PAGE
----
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Oh, the places Spider-Man will go.
Tom Holland has revealed that his Marvel deal calls for him to appear in six films — three solo Spider-Man movies and three appearances in other Marvel Cinematic Universe projects. Holland’s wall-crawler has already debuted Captain America: Civil War, leaving two films left in that mysterious “other projects” category.
Actors’ deals have always been a fascinating part of being an MCU observer, with contracts making or breaking (sorry Terrence Howard and Edward Norton) moviegoers’ chances to develop long-term relationships with an actor’s take on a hero.
At 20, Holland is by far the youngest actor ever cast as an MCU hero and he could presumably have more than six films in him. But if we only do get six, what’s the best use of those two non-solo movie appearances? Here are two ideas:
So far, Spider-Man has not been confirmed for 2018’s Avengers: Infinity War, with neither studio head Kevin Feige nor Holland giving definitive answers. Everyone from Doctor Strange to members of the Guardians of the Galaxy are confirmed to appear, and the film will see the Avengers go up against Thanos (Josh Brolin) — who will surely gain possession of the all-powerful Infinity Gauntlet.
So why should Spidey be held back until the fourth Avengers film, which is due out a year after Infinity War?
In an interview with THR, Holland emphasized that his version of Parker is “the kid” of the MCU. He adds another flavor to the universe by looking at these fantastical events through the eyes of a child. That’s why pitting him against a character who wants to rule and/or destroy the Universe like Thanos is too much, too fast for a fledgling Spider-Man, who is still grappling with great power and great responsibility.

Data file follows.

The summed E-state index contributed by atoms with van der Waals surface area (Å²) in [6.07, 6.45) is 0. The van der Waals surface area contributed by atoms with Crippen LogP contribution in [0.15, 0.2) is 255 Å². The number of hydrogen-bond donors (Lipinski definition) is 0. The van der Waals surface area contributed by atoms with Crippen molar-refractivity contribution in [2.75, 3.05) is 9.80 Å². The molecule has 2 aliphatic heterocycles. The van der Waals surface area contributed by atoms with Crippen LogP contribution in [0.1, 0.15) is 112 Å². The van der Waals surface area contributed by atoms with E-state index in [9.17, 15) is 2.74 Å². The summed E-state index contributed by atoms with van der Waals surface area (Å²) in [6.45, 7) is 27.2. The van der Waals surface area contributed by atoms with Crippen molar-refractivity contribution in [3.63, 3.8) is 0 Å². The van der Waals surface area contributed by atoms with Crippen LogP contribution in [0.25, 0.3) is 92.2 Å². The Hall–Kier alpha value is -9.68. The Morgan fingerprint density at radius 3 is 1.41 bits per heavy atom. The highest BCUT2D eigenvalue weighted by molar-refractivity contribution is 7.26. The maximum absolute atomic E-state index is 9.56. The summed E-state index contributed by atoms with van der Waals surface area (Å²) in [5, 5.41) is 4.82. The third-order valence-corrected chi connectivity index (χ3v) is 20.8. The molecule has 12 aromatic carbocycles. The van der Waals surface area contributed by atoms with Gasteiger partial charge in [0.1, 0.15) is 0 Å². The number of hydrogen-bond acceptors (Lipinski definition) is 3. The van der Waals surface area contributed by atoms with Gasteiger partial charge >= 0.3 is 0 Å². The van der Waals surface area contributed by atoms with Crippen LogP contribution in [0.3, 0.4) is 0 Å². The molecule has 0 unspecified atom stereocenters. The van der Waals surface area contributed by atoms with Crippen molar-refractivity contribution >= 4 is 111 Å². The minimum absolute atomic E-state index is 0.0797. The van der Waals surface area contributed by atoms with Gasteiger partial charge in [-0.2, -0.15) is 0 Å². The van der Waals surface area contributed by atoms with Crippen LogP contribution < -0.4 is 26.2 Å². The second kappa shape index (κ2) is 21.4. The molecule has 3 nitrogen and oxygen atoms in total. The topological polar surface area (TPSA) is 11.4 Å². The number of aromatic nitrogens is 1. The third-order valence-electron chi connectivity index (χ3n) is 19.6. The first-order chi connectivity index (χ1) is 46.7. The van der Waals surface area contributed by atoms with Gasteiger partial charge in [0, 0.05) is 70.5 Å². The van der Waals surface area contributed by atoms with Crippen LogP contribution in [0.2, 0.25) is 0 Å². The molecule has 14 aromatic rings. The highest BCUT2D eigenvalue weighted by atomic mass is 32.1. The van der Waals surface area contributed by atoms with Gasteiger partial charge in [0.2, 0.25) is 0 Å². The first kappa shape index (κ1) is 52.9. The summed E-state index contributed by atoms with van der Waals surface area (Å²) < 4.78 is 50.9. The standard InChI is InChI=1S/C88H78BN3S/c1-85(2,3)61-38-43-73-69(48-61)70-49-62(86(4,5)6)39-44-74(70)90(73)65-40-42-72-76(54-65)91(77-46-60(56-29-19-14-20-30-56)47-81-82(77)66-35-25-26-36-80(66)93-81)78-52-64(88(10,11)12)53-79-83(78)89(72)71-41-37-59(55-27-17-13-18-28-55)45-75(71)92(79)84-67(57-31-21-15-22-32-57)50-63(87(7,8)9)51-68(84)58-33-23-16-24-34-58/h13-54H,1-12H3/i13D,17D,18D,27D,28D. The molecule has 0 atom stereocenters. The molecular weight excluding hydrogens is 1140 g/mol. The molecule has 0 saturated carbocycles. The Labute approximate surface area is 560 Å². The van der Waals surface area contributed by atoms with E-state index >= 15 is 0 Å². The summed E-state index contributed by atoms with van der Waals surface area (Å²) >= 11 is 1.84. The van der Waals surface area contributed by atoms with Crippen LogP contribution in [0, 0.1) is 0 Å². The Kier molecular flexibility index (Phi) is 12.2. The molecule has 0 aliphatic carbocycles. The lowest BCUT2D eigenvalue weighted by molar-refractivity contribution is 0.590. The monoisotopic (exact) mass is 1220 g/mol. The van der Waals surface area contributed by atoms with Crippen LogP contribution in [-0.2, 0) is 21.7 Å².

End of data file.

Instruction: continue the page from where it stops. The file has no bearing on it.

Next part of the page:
We also don’t want him to be part of a team too fast. Part of what makes Spider-Man, Spider-Man is that for most of his history he’s been a loner — unable to score a permanent spot with teams like the Fantastic Four or the Avengers (though in more recent years, he’s joined iterations of both teams in the comics).
The best recent example of a young Spider-Man is Ultimate Spider-Man by writer Brian Michael Bendis and artist Mark Bagley — and this provides a guide the Holland’s Spider-Man could follow. In that incarnation, Spider-Man crossed paths with plenty of heroes. He was best pals with Johnny Storm, Nick Fury knew his secret identity and he’d team with the the Ultimates from time to time, but for the most part he dealt with his own problems and his own battles. In the MCU, he needs the same time to fight them on largely his own (with perhaps a little help from Tony Stark in Spider-Man: Homecoming.)
But by the time Avengers 4 comes out, he’ll have clocked three years in the suit. That’s the perfect time to throw him back in with the Avengers following his Civil War airport battle (because come on, we do want to see him with all the Avengers again).
And if we keep him out of the third Avengers film, then there would be time in Holland’s contract for …
A Team-Up movie
After Infinity War, Feige has said Marvel may take things down a notch and have some fun mixing and matching characters (akin to Thor and Hulk in Thor: Ragnarok) for smaller stories. Avengers films give characters just a limited amount of time to shine, so we’d get more bang for our buck by instead teaming him up with an unexpected hero for a shared adventure.
This is part of Spider-Man tradition in the comics (look no further than Marvel Team-Up of the 70s and 80s). How about Nick Fury enlisting Spider-Man, Ant-Man and Falcon for a covert mission? Or Peter playing third wheel to Vision and Scarlett Witch? He and fellow New Yorker Captain America have good chemistry.The possibilities are (almost) endless.
Who would you most want to see Spidey in a team-up movie with? Weigh in below:
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